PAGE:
Tensions are expected to run high in Hong Kong for the July 1 handover anniversary as a national security law mooted by Beijing stirs emotions in this polarised city.
Local media reported that the police plan to deploy between 3,000 and 4,000 officers to handle “potential conflicts” tomorrow, which marks the day Britain handed the territory back to China in 1997.
Security is expected to be tight, with a heavier police presence, road closures and traffic diversions as calls for people to march against the impending law made their rounds on social media last week.
The controversial national security law, reported to carry penalties of at least 10 years in jail for serious cases, is expected to be enacted by today, the eve of the handover anniversary. China’s top legislative body on Sunday began a three-day meeting in Beijing.
Prominent figures named by Chinese state media as “enablers of chaos in the city”, including Demosisto’s secretary-general Joshua Wong and Apple Daily founder Jimmy Lai, have since come under the spotlight.
Local media HK01 yesterday reported that both men, who have met US representatives, could be arrested tomorrow.
Wong, who will be back in court on July 6 to face charges related to organising and participating in an unauthorised protest last June, said he had been alerted to the possibility of arrest.
He tweeted: “According to Wang Dan, one of the student leaders of the Tiananmen Square pro-democracy movement in 1989, Beijing will arrest me, Joshua Wong and the city’s pro-democracy media tycoon Jimmy Lai on Wednesday, the day after the law is put into place.”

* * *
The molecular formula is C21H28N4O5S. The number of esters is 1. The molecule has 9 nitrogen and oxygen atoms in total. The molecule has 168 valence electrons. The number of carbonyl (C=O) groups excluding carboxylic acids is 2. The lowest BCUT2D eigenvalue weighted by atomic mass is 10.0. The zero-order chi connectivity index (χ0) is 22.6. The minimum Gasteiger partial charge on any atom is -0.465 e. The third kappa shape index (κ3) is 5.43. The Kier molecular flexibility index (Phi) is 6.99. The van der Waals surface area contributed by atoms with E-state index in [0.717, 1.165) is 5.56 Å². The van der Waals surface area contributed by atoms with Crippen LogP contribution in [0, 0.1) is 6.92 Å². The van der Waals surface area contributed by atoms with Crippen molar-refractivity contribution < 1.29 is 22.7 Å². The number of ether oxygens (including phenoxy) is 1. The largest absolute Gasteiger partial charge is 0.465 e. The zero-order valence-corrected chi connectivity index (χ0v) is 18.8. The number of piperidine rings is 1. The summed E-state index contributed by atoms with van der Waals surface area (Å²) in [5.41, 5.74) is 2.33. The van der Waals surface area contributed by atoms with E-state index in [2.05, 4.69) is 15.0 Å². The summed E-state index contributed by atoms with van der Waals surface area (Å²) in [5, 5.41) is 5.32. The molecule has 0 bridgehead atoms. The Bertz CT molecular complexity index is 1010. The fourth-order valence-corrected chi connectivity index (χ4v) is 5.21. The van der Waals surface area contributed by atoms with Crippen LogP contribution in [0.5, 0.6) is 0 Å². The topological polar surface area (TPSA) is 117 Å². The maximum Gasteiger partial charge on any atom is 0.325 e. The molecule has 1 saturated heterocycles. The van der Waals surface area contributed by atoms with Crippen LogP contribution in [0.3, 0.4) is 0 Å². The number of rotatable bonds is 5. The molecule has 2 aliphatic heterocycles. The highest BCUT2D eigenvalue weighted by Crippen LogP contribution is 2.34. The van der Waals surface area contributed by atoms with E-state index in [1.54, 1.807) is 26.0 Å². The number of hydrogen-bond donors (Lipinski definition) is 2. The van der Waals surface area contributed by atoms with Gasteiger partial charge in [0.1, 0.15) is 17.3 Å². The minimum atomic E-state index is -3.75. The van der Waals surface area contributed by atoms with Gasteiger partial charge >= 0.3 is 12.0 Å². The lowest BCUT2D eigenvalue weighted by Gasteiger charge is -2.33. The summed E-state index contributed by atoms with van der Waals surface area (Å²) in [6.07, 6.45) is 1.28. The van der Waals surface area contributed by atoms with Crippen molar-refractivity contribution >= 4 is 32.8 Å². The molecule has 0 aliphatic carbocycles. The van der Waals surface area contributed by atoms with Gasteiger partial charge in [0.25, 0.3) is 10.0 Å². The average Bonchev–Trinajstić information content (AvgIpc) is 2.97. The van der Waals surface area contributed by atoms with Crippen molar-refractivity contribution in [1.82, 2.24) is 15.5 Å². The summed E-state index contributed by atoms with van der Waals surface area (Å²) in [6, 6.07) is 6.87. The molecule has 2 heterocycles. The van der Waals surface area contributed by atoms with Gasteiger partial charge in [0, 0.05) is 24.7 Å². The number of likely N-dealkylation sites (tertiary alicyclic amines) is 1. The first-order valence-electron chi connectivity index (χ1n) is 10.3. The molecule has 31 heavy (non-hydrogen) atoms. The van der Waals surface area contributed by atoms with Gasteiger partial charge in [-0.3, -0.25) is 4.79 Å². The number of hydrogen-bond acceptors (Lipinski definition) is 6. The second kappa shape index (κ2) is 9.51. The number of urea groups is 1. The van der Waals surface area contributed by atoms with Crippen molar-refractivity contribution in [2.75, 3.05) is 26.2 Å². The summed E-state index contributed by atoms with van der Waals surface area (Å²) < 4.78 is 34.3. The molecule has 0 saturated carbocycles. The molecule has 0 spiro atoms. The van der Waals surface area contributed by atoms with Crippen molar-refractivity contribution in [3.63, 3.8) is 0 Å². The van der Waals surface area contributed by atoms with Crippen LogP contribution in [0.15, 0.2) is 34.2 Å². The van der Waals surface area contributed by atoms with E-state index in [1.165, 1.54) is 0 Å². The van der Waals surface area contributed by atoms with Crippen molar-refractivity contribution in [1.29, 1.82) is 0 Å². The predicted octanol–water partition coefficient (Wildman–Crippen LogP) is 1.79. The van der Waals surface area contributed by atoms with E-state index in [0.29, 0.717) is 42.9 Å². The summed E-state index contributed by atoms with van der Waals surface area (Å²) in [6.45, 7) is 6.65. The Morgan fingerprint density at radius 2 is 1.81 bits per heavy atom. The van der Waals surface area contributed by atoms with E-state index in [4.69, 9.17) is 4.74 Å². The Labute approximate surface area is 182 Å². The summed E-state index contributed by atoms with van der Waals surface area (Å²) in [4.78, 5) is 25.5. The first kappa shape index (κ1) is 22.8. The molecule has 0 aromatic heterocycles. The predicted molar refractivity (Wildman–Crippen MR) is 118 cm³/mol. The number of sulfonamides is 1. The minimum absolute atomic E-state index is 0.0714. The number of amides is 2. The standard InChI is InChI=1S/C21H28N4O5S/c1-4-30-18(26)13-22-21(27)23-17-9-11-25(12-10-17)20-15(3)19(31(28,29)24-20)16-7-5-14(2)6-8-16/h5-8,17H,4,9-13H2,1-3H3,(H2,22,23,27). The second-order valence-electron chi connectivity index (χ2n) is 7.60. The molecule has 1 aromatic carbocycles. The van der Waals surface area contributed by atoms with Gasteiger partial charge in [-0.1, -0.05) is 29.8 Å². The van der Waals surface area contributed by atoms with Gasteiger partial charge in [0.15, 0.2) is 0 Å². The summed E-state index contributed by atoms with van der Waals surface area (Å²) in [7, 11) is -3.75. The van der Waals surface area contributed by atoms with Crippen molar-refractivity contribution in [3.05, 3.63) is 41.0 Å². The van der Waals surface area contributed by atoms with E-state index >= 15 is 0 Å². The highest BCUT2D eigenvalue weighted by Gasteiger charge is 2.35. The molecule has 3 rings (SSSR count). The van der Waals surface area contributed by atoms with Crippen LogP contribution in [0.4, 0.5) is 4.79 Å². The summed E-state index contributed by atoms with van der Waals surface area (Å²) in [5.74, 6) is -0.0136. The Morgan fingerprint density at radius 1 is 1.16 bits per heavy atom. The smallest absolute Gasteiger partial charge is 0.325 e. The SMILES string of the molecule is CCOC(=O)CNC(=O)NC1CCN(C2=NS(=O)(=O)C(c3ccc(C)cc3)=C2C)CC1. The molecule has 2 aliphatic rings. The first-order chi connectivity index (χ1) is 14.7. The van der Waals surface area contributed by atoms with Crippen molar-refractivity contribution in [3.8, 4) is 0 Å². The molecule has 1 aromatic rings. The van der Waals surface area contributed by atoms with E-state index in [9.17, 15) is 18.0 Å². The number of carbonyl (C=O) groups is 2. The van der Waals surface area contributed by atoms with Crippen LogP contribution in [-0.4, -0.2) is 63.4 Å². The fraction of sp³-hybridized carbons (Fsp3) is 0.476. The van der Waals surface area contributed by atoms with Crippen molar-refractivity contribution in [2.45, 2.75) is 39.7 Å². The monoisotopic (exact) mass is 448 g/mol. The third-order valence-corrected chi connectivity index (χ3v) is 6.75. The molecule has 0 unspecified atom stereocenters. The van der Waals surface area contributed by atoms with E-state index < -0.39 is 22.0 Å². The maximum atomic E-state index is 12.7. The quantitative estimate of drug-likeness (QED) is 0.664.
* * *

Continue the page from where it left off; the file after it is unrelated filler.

Last week, the police rejected two applications for July 1 protests on the grounds of public health safety and the high risk of violence.
One of the applications was for an annual march by a leading opposition voice to the government, the Civil Human Rights Front. It is appealing against the police decision.
The annual march, which attracted a massive turnout in the past, usually starts from Victoria Park in Causeway Bay and ends at the government headquarters in Admiralty.
The march planned for tomorrow, therefore, would be the first large-scale protest in the city under the new law.
The authorities closed several roads on Hong Kong Island early yesterday, ahead of the usual July 1 flag-raising ceremony in Bauhinia Square in Wan Chai.
Last year, the ceremony was moved indoors for safety reasons as anti-government protesters took to the streets and clashes with the police broke out early in the day.
By nightfall, hundreds of protesters had broken into and trashed the Legislative Council (Legco) building to signal their opposition to Chief Executive Carrie Lam’s administration for mooting an extradition Bill that was later scrapped. The proposed legislation would have allowed suspects to be sent to the mainland.
The unprecedented trashing of the Legco building marred the start of Mrs Lam’s third year in office The fourth year of her five-year term starts tomorrow. Mrs Lam has the dubious distinction of having the lowest approval ratings for any Hong Kong leader since the 1997 handover.